Then there’s the weatherman factor.
“But this year, we’re also seeing more people from the Northeast and Midwest, strictly due to the winter you had this year,” Veissi said.
When (and if) renters turn into owners: Though the market appears to be in a recovery mode “at a meandering pace,” apartment-building construction has been on fire, said Hugh Kelly, chairman of the Counselors of Real Estate, a professional association of leaders in real estate fields. But landlords should tread carefully because renters in many markets are getting over their fears of homeownership, said Kelly, also a professor of finance at New York University.
This potential bleed in demand will exert downward pressure on apartment fundamentals, he said.
But Kelly may have been a minority voice on this topic. Numerous others said young adults, for many reasons, are afraid of taking on the financial burden of homeownership or are just taking their sweet time or are too saddled with student loan debt, said several speakers at the event.
“One of the areas that makes this particular recovery cycle different from the four that I have experienced is that the universe of buyers has changed substantially,” said Anthony Hsieh, chief executive of loanDepot, a mortgage originator. “Instead of first-time buyers — who have put their purchases on hold, for how long, we’re not certain — we have institutional investors coming in from hedge funds, and we have international buyers. All of that is helping to prop up real estate values, but all of that fights against first-time buyers.”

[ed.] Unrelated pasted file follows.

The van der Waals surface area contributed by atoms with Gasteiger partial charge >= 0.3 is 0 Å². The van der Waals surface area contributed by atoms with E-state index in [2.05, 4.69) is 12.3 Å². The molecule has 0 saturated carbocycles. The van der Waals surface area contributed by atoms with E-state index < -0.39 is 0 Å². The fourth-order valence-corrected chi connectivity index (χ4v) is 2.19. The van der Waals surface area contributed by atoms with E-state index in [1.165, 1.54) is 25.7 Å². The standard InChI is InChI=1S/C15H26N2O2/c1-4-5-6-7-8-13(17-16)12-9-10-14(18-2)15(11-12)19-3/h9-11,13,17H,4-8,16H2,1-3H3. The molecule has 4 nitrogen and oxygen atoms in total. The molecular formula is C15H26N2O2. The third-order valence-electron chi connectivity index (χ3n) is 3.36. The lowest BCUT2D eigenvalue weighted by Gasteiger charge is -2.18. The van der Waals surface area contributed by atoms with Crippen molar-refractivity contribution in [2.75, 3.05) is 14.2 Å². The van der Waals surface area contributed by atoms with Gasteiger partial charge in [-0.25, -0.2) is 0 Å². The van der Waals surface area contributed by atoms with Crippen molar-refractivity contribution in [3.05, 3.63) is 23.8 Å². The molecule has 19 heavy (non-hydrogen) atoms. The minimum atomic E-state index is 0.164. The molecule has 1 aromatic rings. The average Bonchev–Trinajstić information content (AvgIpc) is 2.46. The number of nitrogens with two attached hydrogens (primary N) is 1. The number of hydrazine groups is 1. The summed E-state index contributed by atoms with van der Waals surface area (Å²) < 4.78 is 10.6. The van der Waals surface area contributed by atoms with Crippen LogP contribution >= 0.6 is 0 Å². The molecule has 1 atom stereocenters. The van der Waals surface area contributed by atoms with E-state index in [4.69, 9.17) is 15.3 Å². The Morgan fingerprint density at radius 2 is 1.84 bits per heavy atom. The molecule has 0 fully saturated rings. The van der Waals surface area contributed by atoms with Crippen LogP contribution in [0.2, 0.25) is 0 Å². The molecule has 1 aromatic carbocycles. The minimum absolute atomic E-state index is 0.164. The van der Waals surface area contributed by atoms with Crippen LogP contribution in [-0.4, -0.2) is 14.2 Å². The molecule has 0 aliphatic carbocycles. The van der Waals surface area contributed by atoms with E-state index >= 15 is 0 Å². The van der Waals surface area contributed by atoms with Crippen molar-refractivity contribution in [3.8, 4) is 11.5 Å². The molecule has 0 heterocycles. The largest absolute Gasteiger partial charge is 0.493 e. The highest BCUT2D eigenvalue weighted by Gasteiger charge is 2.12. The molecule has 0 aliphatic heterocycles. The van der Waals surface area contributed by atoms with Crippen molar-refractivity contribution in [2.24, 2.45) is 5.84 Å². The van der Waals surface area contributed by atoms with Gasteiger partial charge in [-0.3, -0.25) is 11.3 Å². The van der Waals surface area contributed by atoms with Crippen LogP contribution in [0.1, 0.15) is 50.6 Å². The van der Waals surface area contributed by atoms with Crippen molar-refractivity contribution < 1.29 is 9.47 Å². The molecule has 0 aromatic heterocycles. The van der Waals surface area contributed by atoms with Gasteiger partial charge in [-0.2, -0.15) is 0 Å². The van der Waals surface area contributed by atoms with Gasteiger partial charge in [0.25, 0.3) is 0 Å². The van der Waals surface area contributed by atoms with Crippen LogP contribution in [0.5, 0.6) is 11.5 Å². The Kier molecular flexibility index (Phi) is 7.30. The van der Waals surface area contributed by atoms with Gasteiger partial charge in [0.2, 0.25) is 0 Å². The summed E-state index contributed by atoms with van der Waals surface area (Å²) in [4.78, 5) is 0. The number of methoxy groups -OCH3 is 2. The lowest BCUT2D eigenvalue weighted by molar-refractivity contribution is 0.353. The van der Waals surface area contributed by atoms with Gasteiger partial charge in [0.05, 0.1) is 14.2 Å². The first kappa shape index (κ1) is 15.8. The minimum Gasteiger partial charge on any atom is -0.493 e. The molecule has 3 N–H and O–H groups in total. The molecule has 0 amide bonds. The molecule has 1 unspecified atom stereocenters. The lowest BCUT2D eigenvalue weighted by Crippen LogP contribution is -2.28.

There’s small, and then there’s small: How big do we want our houses to be?
Consumers are telling builders the recession made them come to their senses.
That’s what they say, anyway.
“They say they want a small home, but what they want is a small home with lots and lots of big rooms,” said Will Holder, president of Trendmaker Homes in Houston, who spoke on a panel about the state of the homebuilding market. “They say they need a secondary suite on the first floor, a game room, a media room, a sunroom.
“Yeah,” he said, smiling. “Something small.”
And if you think the typical subdivision lot size is a little, shall we say, constrained now, just wait.
In order to make the costs work — particularly for first-time buyers, who are the missing piece of the housing recovery puzzle — many builders will shrink lots further, the builders said.
Not that there are that many lots, anyway.
“This is issue No.1 for the builders, lot shortages,” said Bradley Hunter, chief economist for Metrostudy, which tracks homebuilding data. “There’s a copious supply of lots around the country, but where there’s demand and where builders want to build, there are shortages.”
Chicago, Hunter said, is “one of those markets that is definitely lagging in the recovery.”
“There’s a large supply (of lots), but they’re mostly in areas that aren’t in favor” with buyers.
This post originally appeared on on June 20, 2014.